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DATCP reminds dog owners and parents to help prevent dog bites

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Little playful Jack Russell Terrier dog playing in garden in morning

MADISON — The Wisconsin Department of Agriculture, Trade and Consumer Protection (DATCP) is reminding dog owners and parents about how they can help prevent dog bites during National Dog Bite Prevention Week April 7-13. According to the Centers for Disease Control, more than 4.5 million people are bitten by dogs each year in the U.S., with children ages 5 to 9 years old most likely to be bitten.

Officials say responsible pet ownership also helps to build a solid foundation for dog bite prevention. This includes selecting a dog that is right for you and your lifestyle, training, exercise, neutering or spaying, and keeping your dog on a leash in public places. More information about how to choose and care for a dog is available at

Parents need to keep in mind that even the gentlest dog can bite under certain situations. Educating yourself and your children about how to approach a dog is key to preventing a dog bite. Individuals should avoid petting a dog, if the dog:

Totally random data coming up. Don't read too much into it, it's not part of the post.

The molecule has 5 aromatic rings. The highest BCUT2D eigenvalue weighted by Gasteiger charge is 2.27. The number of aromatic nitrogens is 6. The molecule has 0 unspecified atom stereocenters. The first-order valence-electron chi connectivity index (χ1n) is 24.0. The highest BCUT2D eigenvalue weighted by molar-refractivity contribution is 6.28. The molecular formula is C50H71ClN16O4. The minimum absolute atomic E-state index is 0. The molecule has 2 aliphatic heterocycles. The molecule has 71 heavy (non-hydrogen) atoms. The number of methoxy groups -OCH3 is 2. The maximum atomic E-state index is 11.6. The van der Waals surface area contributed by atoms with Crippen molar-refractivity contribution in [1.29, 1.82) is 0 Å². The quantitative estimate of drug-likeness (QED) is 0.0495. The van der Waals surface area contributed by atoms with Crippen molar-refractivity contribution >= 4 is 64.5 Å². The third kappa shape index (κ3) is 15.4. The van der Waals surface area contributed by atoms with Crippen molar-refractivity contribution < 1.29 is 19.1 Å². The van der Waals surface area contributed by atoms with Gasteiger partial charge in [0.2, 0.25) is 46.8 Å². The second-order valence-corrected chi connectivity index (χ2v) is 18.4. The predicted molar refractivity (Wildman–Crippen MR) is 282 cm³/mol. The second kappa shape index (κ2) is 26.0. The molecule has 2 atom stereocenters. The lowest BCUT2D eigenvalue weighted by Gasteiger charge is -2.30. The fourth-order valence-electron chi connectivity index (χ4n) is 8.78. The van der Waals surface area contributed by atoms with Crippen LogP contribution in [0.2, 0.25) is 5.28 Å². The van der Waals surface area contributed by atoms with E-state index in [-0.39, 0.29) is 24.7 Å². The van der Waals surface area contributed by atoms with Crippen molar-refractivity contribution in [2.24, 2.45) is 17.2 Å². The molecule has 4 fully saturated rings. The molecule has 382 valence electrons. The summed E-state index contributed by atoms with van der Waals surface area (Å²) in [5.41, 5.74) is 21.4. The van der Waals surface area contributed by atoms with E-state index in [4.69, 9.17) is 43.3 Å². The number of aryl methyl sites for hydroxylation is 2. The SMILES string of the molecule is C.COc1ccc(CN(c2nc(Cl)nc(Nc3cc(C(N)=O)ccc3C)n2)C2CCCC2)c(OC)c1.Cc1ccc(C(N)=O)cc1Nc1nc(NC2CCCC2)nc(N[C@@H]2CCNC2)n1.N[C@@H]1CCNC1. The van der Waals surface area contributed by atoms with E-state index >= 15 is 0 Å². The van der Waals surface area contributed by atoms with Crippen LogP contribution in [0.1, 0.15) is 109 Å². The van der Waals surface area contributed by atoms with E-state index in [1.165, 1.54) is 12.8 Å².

• Owner is not present.
  • Owner tells you not to pet the dog.
  • Is growling or barking.
  • Is behind a fence.
  • Is sleeping or eating.
  • Is sick or injured.
  • Is resting with her puppies or appears protective of her puppies and shows signs of stress with your presence.
  • Is playing with a toy.
  • Appears to be hiding or wants to be alone.

To help teach children about how to prevent dog bites, parents can use DATCP’s No Bites! coloring book available at The coloring book provides educational dog safety tips for kids and a certificate to display their commitment to being safe around dogs.

What to do if you are bitten by a dog

If you are bitten by a dog, wash the wound with warm soapy water immediately and determine if you need medical help. Anyone who is bitten is at risk of getting rabies or other diseases and should report the incident to either the local animal control or law enforcement. If possible, contact the dog’s owner to get the animal’s health records and veterinarian contact. In Wisconsin, a dog or cat that bites a person must be quarantined for 10 days so it can be observed for signs of rabies. This is true whether or not the animal has been vaccinated for rabies. More information about rabies quarantine requirements is available at

DATCP’s Division of Animal Health monitors animal health and disease threats, promotes humane treatment of animals, and provides licensing and registration regulation for animals in Wisconsin. For more information about protecting animal health, visit

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